Dr. Rex answers questions about rising colorectal cancer rates among younger adults
Douglas Rex, M.D., an internationally recognized gastroenterologist, focuses his research on colorectal cancer screening and colonoscopy. We asked him some questions about the rising number of colorectal cancer rates among younger adults.
Traditionally, aging is a risk factor for most cancers and that has included colorectal cancer (cancer of the colon and rectum). The American Cancer Society recommends a baseline colorectal screening at the age of 45. If colonoscopy is used for screening and is negative it should then be performed every 10 years.
Other than age, what are some of the risk factors?
Dr. Rex: Colorectal cancer incidence began to decrease in persons over age 50 in 1985 and the decline accelerated to about 3 percent to 4 percent per year in 2000, coinciding with when Medicare approved screening colonoscopy. The reasons for the increase in persons under age 50 for the past decade are not clear, but may be related to factors such as increasing obesity, changes in gut bacteria, or the introduction of processed foods in the 1970s. In general, risk factors for colorectal cancer include age, positive family history, cigarette smoking, diabetes, obesity and metabolic syndrome.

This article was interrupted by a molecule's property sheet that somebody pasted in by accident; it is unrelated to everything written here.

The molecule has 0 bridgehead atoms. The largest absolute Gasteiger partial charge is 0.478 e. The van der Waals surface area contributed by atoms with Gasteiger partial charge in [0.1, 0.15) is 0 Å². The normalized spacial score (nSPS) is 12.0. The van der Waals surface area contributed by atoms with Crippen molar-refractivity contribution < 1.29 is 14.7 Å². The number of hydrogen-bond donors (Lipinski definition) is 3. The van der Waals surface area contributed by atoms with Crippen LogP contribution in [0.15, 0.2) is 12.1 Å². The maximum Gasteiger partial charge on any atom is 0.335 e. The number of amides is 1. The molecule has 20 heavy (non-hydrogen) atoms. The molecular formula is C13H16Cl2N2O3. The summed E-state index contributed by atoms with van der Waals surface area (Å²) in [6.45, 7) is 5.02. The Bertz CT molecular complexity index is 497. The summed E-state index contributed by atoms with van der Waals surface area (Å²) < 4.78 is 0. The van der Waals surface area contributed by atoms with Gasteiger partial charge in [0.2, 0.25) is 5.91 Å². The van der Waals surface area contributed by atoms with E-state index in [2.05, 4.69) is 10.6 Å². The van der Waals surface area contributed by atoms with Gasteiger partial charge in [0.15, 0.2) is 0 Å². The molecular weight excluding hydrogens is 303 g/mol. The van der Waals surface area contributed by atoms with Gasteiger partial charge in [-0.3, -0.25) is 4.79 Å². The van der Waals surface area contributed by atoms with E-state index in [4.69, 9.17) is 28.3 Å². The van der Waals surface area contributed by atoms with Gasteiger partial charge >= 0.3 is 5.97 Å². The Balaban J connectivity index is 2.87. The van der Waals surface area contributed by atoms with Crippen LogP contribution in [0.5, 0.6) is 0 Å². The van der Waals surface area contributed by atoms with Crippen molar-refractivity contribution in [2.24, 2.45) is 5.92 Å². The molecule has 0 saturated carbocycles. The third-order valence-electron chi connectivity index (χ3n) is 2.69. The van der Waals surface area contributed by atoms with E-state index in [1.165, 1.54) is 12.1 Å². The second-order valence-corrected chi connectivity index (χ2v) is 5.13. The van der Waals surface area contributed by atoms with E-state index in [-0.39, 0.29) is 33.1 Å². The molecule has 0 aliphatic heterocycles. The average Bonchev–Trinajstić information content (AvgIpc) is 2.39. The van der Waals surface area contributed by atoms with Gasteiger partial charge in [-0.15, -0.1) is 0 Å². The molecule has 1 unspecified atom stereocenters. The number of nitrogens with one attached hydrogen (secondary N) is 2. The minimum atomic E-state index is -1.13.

Are these numbers alarming or a reflection of changing times and changing diets?
Dr. Rex: Regardless of the cause, they are alarming. Since screening (getting checked when you have no symptoms) is not recommended for persons under 45 unless there is positive family history of colon cancer, early attention to symptoms that could mean colon cancer is important for those under 45 years of age.
What are some of the early symptoms of colon cancer?
Dr. Rex: The symptom of greatest importance is rectal bleeding, which may take the form of blood in the toilet bowl or unexplained iron deficiency anemia. Other symptoms such as change in bowel habit and abdominal pain are of less importance, provided they are not accompanied by bleeding.
If you are under the age of 50 and are concerned about your symptoms, what is the best course of action?
Dr. Rex: See your doctor and request an evaluation. Colonoscopy remains the best test.
Have detection methods improved and, if so, which method do you consider the best option for screening younger adults?
Dr. Rex: Screening refers to checking people who have no symptoms, and it’s currently recommended to begin at age 45. The key for those under 45 is to get checked if you have symptoms. If a young person has rectal bleeding with an obvious source on perianal inspection, then anoscopy or flexible sigmoidoscopy, followed by treatment and follow-up in the office until the symptom resolves, may be adequate. If there is painless bleeding and no anal source evident on inspection and digital exam, colonoscopy is the best test.